The International Monetary Fund (IMF) has given the final approval to Bangladesh’s $4.5 billion loan proposal.
The decision was taken at a meeting of the IMF’s executive board at 9pm on Monday (Bangladesh local time).
A press release was issued on the website of the financial agency in this regard.
Bangladesh will get about $3.3 billion under the Extended Credit Facility (ECF) and the Extended Fund Facility (EFF) and about $1.4 billion under the Resilience and Sustainability Facility (RSF). Bangladesh is the first country in Asia to receive financing under the RSF.
The approval will help the country to receive about $476 million under the 42-month long loan programme immediately.
Bangladesh’s robust economic recovery from the pandemic has been interrupted by Russia’s war in Ukraine, leading to a sharp widening of Bangladesh’s current account deficit, depreciation of the Taka and a decline in foreign exchange reserves. The authorities have taken on a comprehensive set of measures to deal with these latest economic disruptions. The authorities recognize that in addition to tackling these immediate challenges, long-standing structural issues and vulnerabilities related to climate change will also need to be addressed to accelerate growth, attract private investment, enhance productivity, and build climate resilience, IMF said.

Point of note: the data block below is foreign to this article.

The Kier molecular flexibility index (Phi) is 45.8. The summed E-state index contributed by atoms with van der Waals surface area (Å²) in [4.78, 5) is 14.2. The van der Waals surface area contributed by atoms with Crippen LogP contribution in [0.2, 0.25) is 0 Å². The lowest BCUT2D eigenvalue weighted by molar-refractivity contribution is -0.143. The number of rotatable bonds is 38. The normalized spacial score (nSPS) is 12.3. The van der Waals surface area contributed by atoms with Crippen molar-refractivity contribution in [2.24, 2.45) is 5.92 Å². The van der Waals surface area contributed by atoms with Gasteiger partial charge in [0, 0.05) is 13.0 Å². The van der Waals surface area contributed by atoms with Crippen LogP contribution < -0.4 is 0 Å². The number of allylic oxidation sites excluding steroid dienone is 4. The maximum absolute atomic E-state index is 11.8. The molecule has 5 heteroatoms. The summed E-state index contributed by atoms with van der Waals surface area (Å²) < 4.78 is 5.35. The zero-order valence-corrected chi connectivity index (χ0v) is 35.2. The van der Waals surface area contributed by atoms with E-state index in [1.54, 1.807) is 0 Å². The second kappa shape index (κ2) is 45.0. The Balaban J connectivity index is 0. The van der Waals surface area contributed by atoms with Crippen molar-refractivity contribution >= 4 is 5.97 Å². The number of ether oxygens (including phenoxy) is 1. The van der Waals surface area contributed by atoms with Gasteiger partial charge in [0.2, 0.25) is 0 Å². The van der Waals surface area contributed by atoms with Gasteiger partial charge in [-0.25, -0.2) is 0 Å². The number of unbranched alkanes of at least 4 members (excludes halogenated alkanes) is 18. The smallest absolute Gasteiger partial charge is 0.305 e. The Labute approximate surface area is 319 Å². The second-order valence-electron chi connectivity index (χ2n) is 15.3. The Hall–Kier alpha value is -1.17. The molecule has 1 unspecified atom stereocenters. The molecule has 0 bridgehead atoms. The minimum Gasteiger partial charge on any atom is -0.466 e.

The IMF-supported program under the ECF/EFF arrangements will help preserve macroeconomic stability and prevent disruptive adjustments to protect the vulnerable, while laying the foundations for strong, inclusive, and environmentally sustainable growth. The concurrent RSF arrangement will supplement the resources made available under the ECF/EFF to expand the fiscal space to finance climate investment priorities identified in the authorities’ plans, help catalyze additional financing, and build resilience against long-term climate risks.
“Since independence, Bangladesh has made steady progress in reducing poverty and significant improvements in living standards. However, the COVID-19 pandemic and subsequent Russia’s war in Ukraine interrupted this long period of robust economic performance. Multiple shocks have made macroeconomic management challenging in Bangladesh,” Antoinette M Sayeh, IMF’s deputy managing director, and acting chair, said at the conclusion of the Executive Board’s discussion.
While confronting challenges resulting from the global headwinds, the authorities need to accelerate their ambitious reform agenda to achieve a more resilient, inclusive, and sustainable growth. In this regard, substantial investment in human capital and infrastructure will be needed to achieve Bangladesh’s aspiration to reach upper-middle income status by 2031 and meet the Sustainable and Development Goals (SDGs). The authorities recognize these challenges and also the need to tackle climate change issues, which expose the economy to large risks that could threaten macroeconomic stability, Sayeh added.